- University of Warwick early research highlights benefits for industrial thermoplastics
- Results confirm easy dispersion, good flowability and processability
- Shows promise for commercialisation across new industry sectors
First Graphene Limited is pleased to advise on positive progress regarding the Company’s collaborative project with world-leading researchers at the University of Warwick on the use of graphene in thermoplastic systems.
The project, which commenced in September 2020, aims to unlock the potential of using graphene to enhance the performance of a range of thermoplastic systems.
It is being conducted at Warwick Manufacturing Group (WMG), an industrially focused group with strong links to world leading industrial partners including Jaguar Land Rover.
The team, led by Research Director Professor Tony McNally, Professor in Nanocomposites and Director of the International Institute for Nanocomposites Manufacturing (IINM) at WMG, has completed a study of First Graphene’s materials and their suitability for incorporation into commonly used engineering polymers.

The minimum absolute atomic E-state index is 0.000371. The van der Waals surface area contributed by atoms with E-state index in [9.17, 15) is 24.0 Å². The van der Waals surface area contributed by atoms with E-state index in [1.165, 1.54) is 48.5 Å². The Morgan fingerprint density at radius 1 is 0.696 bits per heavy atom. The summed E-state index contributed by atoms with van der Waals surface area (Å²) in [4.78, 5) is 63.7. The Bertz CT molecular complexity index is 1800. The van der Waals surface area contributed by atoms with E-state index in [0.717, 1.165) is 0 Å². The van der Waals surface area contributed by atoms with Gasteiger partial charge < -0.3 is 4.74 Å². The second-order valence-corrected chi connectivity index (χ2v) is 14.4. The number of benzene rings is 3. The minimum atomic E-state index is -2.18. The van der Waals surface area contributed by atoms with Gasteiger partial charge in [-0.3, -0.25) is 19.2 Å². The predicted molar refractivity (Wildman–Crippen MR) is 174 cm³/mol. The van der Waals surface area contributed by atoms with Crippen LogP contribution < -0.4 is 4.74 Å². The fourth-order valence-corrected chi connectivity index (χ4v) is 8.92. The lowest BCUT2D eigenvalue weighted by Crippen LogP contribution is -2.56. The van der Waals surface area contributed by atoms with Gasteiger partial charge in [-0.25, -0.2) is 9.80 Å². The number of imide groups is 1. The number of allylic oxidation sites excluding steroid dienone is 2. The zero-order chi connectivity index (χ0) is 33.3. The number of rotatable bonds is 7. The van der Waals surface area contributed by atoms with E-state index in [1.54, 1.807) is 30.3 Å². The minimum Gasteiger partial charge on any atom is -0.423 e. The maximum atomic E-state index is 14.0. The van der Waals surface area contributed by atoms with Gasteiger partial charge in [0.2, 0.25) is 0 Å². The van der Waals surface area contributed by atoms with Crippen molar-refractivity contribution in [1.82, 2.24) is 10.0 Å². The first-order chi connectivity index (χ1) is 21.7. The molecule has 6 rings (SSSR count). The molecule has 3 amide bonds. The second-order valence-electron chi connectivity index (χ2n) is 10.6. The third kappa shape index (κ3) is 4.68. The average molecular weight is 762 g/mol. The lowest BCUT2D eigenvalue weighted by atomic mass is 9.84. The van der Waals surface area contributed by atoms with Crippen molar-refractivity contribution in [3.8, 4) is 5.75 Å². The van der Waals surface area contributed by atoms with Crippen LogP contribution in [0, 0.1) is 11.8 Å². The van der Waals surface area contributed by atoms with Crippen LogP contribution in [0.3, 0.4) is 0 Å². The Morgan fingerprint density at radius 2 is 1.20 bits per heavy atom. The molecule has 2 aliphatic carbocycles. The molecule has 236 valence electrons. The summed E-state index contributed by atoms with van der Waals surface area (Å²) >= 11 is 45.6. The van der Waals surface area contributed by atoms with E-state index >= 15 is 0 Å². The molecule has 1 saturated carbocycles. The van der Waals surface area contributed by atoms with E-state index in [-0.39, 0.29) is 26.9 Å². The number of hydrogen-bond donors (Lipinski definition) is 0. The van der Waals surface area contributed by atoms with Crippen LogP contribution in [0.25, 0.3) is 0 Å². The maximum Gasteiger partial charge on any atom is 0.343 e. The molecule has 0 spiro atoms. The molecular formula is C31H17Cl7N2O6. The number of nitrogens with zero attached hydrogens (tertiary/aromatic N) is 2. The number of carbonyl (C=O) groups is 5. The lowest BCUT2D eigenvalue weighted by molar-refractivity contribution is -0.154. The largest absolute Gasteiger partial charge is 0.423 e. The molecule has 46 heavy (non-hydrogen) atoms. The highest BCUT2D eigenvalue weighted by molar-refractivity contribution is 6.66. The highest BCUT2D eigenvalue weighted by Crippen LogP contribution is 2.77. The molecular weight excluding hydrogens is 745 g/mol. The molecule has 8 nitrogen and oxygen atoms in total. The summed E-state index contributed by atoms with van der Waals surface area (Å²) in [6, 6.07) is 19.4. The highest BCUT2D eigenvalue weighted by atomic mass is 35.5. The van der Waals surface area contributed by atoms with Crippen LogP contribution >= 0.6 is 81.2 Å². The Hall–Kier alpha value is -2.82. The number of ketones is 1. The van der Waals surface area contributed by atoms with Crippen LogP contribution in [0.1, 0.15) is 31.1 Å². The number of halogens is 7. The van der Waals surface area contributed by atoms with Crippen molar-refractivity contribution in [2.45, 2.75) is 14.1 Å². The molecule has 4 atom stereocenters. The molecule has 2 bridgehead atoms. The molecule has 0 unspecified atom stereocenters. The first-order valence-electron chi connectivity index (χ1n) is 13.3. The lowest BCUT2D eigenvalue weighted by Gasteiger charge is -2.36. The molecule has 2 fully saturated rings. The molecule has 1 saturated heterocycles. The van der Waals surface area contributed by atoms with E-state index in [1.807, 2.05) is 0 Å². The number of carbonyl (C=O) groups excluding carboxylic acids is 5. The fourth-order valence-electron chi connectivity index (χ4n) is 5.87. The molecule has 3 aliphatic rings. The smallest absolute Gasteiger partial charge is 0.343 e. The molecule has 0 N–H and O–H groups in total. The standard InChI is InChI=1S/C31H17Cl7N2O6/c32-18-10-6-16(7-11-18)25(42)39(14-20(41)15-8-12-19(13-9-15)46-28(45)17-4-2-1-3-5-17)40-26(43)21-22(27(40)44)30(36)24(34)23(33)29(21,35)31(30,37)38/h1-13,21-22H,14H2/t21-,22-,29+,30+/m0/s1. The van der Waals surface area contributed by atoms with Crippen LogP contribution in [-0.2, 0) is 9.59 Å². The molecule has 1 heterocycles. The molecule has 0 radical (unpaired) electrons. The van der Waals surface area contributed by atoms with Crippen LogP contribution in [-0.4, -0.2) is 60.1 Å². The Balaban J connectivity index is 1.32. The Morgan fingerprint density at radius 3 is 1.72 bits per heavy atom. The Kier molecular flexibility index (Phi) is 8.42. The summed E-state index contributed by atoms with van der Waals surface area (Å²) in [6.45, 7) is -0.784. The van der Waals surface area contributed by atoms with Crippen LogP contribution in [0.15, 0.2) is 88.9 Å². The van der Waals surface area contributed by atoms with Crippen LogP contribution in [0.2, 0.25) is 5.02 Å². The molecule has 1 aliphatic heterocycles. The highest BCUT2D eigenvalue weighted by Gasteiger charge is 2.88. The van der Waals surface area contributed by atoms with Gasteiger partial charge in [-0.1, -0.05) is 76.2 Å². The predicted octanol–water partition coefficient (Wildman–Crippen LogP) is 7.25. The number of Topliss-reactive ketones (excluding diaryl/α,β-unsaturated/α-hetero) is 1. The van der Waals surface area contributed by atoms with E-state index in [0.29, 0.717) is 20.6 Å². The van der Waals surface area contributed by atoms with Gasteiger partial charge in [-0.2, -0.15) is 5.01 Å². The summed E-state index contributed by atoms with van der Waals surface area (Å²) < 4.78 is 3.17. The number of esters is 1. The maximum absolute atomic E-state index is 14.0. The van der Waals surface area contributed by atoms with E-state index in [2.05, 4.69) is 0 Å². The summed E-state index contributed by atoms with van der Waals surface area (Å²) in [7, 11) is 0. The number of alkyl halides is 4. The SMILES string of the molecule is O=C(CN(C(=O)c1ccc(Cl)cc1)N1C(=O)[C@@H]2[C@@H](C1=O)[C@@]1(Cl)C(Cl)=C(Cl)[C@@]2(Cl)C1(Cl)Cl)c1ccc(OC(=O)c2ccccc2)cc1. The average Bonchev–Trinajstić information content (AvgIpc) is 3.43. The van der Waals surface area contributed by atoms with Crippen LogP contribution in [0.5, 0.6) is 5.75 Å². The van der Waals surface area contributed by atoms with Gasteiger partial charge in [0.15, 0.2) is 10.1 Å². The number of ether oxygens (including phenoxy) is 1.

Initial results confirm that the Company’s PureGRAPH® powders allow easy dispersion into polymers with good flowability and processability. When added to engineering thermoplastics, PureGRAPH® graphene improves thermal conductivity and mechanical properties.
Another positive outcome from the initial research was that PureGRAPH® can be incorporated into engineering plastics at very high levels, up to 30 per cent by weight, without substantial increases in viscosity.
Prof. McNally said the team had made a promising start to the project.
“We have been very pleased with the way that First Graphene’s products are easy to process, integrating effectively into the engineering polymers we are using for our study,” he said.
“Even at very high loadings, the graphene platelets are well dispersed and aligned with the polymer flow.”
First Graphene CEO Michael Bell said the Company was very pleased with the progress.
“We appreciate the valuable scientific expertise from Prof. McNally’s team and will apply the learning from the project at the earliest possible convenience as we continue the commercialisation of our products in thermoplastic systems,” Mr Bell said.
“This is promising for extending our reach into numerous additional sectors including automotive manufacturing and various engineering applications.”